In Ancient Greece, political regimes had been divided by the amount of magistrates there were present in each office. Whether it was a governing body of one, a few, or many, the end result was still to aim for the common good of the people, for each working part of the city. Aristotle claims that a regime lead by royalty is the most desirable of the three. The general, most absolute goal that a royalty regime would attempt was simply a government of one, that was for the common good (Stanford). The royalty regime is virtually exactly as it sounds. Aristotle suggests that the regime was generally lead by a leader that had been selected or born into it, for life. For instance, the Lacedaemonians, supported this regime as a more of a generalship. The leader had either been elected, or it was passed on to him through generation after...
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...e. The concept of wealthy rulers governing over a city of the less fortunate, provides the most even rule for its subjects.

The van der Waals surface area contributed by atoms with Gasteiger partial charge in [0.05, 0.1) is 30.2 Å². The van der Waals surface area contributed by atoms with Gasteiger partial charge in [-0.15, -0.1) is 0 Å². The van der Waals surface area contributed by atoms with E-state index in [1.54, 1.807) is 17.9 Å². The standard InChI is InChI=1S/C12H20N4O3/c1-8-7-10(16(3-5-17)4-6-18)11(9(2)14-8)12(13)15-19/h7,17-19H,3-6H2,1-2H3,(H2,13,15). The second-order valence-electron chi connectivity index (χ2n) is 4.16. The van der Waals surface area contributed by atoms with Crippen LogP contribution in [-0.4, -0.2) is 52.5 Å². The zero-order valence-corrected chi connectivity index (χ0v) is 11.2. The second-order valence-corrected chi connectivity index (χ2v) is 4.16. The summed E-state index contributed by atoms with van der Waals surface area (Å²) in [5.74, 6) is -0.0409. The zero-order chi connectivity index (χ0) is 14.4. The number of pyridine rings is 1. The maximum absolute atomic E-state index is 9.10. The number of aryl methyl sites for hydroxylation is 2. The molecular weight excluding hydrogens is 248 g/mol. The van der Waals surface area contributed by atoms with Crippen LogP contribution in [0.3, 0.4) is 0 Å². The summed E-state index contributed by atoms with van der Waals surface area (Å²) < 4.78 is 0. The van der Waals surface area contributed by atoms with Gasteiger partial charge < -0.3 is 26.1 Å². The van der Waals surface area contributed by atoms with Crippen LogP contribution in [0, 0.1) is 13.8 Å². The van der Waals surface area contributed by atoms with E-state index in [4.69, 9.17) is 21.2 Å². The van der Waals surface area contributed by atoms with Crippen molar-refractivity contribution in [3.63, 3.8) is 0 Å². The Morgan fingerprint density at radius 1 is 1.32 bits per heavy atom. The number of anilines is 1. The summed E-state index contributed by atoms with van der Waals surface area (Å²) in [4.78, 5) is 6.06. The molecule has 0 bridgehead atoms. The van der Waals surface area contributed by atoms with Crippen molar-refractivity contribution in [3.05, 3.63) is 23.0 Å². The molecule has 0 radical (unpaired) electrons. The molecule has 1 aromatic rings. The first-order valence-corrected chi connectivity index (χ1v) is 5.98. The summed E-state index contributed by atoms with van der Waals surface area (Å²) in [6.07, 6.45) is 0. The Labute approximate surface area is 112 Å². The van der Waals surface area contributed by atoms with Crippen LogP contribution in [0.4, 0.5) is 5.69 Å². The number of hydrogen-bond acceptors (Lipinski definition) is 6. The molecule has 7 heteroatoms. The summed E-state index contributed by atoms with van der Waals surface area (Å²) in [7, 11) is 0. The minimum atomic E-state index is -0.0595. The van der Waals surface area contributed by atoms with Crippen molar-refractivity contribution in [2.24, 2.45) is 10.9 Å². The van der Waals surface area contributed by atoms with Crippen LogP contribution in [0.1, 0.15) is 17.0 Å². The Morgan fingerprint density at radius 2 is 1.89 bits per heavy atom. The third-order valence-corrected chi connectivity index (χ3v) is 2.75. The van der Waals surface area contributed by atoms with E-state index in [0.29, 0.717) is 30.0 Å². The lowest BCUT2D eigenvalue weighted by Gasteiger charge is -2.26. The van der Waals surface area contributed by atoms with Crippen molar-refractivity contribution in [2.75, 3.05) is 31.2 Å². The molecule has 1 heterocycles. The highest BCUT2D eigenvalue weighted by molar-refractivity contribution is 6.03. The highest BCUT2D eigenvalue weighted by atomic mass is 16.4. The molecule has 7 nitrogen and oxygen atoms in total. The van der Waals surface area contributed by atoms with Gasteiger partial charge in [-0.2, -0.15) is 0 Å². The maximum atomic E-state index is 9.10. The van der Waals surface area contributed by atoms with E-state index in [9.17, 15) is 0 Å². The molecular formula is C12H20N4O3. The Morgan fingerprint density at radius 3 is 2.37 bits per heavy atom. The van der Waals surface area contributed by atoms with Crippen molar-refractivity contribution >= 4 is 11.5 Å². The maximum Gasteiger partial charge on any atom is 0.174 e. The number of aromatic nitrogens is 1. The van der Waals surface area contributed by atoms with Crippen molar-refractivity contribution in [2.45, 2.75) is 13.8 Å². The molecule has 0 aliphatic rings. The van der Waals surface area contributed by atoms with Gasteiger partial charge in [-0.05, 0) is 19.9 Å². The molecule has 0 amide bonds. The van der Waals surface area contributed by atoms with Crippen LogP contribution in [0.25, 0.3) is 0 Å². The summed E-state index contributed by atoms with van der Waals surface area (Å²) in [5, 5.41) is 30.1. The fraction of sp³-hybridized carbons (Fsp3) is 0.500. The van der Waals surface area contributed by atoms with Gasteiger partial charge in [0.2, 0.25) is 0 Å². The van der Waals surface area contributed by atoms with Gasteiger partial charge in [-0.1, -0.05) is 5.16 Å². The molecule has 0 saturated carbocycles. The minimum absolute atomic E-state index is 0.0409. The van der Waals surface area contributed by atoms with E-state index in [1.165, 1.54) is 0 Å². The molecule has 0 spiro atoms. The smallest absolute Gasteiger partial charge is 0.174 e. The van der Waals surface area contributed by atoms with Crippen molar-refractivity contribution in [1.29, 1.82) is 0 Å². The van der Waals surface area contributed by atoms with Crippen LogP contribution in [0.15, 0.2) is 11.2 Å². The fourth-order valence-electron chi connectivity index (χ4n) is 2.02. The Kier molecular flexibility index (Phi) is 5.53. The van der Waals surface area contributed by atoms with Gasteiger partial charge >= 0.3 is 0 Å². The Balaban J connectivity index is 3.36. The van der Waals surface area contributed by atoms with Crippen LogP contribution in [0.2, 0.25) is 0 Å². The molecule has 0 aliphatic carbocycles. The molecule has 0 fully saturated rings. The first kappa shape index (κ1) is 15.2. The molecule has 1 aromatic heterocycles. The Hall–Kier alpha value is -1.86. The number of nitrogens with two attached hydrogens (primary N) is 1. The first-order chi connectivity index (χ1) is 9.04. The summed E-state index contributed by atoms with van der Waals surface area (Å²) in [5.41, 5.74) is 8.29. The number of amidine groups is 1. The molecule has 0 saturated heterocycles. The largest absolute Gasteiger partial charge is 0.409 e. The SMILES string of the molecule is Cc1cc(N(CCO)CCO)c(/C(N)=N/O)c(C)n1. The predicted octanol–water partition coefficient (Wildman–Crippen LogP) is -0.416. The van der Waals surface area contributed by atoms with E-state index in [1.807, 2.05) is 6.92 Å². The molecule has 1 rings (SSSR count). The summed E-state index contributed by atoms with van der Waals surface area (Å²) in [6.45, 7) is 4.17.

Finally, the third deviation is a democratic system. Based on the foundation of oligarchy, it is a regime that evolved from the lack of equality that was missing in an oligarchy. The two main principles of any democratic system is basic equality and freedom. A democracy is composed of many egalitarian men. The foundation of equality, while lacking the virtue of the other regimes, is what maintains the balance in a democracy. The government is generally composed of many men who share the government while mainting the sovereignty in law. The democracy provides a society where a social class does not dominiate all. Instead it is the majority of the people who the government rules for, allowing each to have an opportunity and say.
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